Staying local and flexible; compatible tasks or a contradiction in terms?
|Lead Author||Svein Tvedt, Johansen|
|Institution Contact||School of Business and Economics Campus Harstad UiT - The Arctic University of Norway Phone (office) +47 77058262 Phone (mobile) +47 97529979|
|Co-Authors||Markku Vieru, University of Lapland, Rovaniemi, Finland Lenita Hietainen, University of Lapland, Rovaniemi, Finland Ogmundur Knutsson, University of Akureyri, Akureyri, Iceland Helgi Gestsson, University of Akureyri, Akureyri, Iceland|
|Theme||Theme 5: New Markets for the Arctic, including Trade, Tourism and Transportation|
|Session Name||5.3 Management of the High North: the role of context, strategies and plans|
|Datetime||Wed, Sep 14, 2016 01:15 PM - 01:30 PM|
|Abstract text||A major challenge for many northern SMEs is how to achieve flexibility to adapt to changing market conditions. Industries such as fisheries or tourism tend oscillate between strong demand and high prices and the opposite, and SMEs must align capacity and product-lines in order to make a profit or even survive.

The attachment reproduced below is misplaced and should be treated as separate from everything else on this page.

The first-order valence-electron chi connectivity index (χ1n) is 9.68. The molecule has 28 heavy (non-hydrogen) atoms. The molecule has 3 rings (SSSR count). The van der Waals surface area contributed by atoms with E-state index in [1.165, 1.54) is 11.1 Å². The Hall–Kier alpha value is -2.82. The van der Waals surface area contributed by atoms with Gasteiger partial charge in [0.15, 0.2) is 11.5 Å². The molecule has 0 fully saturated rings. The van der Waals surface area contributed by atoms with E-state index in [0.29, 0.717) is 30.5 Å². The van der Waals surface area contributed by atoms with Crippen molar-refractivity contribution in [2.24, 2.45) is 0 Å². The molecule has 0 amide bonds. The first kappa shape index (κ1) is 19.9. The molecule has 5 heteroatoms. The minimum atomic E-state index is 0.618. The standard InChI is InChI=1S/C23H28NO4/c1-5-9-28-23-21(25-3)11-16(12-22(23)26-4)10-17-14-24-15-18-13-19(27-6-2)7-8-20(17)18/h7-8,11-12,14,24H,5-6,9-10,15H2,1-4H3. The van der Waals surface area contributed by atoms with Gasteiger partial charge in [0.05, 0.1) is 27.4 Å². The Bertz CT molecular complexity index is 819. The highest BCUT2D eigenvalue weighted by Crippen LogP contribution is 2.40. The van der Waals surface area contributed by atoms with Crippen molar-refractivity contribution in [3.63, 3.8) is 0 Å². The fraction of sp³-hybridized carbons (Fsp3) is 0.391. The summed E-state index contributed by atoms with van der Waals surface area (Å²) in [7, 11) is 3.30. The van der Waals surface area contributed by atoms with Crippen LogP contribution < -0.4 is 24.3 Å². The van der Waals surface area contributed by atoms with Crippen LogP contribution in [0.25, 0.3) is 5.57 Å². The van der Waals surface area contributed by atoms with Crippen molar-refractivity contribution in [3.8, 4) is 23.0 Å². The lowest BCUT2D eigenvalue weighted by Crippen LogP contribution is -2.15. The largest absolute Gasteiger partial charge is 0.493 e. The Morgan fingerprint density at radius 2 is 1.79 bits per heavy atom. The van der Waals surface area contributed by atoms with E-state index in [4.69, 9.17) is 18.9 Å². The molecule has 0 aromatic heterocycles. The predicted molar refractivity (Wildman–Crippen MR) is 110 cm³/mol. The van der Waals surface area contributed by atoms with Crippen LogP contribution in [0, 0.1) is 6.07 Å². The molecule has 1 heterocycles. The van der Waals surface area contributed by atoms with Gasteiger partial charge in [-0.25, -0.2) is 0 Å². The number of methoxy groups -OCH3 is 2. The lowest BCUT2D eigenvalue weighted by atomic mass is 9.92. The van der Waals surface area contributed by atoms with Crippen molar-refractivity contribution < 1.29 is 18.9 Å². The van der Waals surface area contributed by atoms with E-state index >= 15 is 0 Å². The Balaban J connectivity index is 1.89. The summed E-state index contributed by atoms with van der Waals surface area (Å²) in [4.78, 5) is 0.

Organizational slack is often seen as a mean to achieve flexibility, yet Northern SMEs typically have very little slack in the form of excess resources.
Northern SMEs moreover often operate out of small local communities with few alternative means of employment.
Embeddedness and long-term commitments to local communities are often seen as impediments to flexibility, yet in our paper we describe based on a study of Northern Norwegian, Finnish and Icelandic SMEs, how embeddedness and local commitments in some cases lead to more, not less flexibility.
We first describe how Northern SMEs differ in their views of as well as ways of interacting with local communities and argue that such differences affect how SMEs handle market variation and instability.
More specifically, we suggest that SMEs commitments to local communities, or what we refer to as a “build” strategy, can create greater flexibility by leading companies to adopt a longer and strategic perspective that guides investment in human capital and production facilities. Investments in human capital create a highly skilled and knowledgeable workforce, capable of alternating between different production lines. Such investments also build social capital and trust which further enhances communication and coordination between employees and employees and managers/owners.
While such investments often take the form of local improvisations or bricolage, such decisions are informed by a clear sense of identity and purpose that help ensure consistency over time and between decisions. The paper finally looks at implications for further research and practitioners.
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